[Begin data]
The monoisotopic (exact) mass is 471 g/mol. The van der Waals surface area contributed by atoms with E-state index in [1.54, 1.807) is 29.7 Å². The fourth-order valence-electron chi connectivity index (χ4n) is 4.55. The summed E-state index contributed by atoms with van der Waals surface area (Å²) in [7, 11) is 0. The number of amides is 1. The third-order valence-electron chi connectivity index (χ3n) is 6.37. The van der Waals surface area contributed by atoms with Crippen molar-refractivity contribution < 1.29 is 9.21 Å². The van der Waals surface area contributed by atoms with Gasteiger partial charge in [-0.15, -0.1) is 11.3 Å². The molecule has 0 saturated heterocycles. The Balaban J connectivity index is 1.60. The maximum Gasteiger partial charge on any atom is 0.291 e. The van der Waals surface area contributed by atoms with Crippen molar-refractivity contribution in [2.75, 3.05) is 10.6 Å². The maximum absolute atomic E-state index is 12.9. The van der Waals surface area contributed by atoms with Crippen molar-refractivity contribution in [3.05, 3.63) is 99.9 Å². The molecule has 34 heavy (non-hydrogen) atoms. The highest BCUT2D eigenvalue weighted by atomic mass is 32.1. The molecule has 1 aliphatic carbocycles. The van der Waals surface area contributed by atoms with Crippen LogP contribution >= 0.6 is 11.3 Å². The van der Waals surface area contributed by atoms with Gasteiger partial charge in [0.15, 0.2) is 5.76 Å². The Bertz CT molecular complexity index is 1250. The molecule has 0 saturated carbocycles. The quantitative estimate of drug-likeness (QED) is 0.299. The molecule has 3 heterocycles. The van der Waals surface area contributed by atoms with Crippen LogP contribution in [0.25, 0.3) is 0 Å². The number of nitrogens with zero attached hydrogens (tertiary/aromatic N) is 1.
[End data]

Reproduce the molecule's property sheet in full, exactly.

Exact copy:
The monoisotopic (exact) mass is 471 g/mol. The van der Waals surface area contributed by atoms with E-state index in [1.54, 1.807) is 29.7 Å². The fourth-order valence-electron chi connectivity index (χ4n) is 4.55. The summed E-state index contributed by atoms with van der Waals surface area (Å²) in [7, 11) is 0. The number of amides is 1. The third-order valence-electron chi connectivity index (χ3n) is 6.37. The van der Waals surface area contributed by atoms with Crippen molar-refractivity contribution < 1.29 is 9.21 Å². The van der Waals surface area contributed by atoms with Gasteiger partial charge in [-0.15, -0.1) is 11.3 Å². The molecule has 0 saturated heterocycles. The Balaban J connectivity index is 1.60. The maximum Gasteiger partial charge on any atom is 0.291 e. The van der Waals surface area contributed by atoms with Crippen molar-refractivity contribution in [2.75, 3.05) is 10.6 Å². The maximum absolute atomic E-state index is 12.9. The van der Waals surface area contributed by atoms with Crippen molar-refractivity contribution in [3.05, 3.63) is 99.9 Å². The molecule has 34 heavy (non-hydrogen) atoms. The highest BCUT2D eigenvalue weighted by atomic mass is 32.1. The molecule has 1 aliphatic carbocycles. The van der Waals surface area contributed by atoms with Crippen LogP contribution >= 0.6 is 11.3 Å². The van der Waals surface area contributed by atoms with Gasteiger partial charge in [0.15, 0.2) is 5.76 Å². The Bertz CT molecular complexity index is 1250. The molecule has 0 saturated carbocycles. The quantitative estimate of drug-likeness (QED) is 0.299. The molecule has 3 heterocycles. The van der Waals surface area contributed by atoms with Crippen LogP contribution in [0.25, 0.3) is 0 Å². The number of nitrogens with zero attached hydrogens (tertiary/aromatic N) is 1.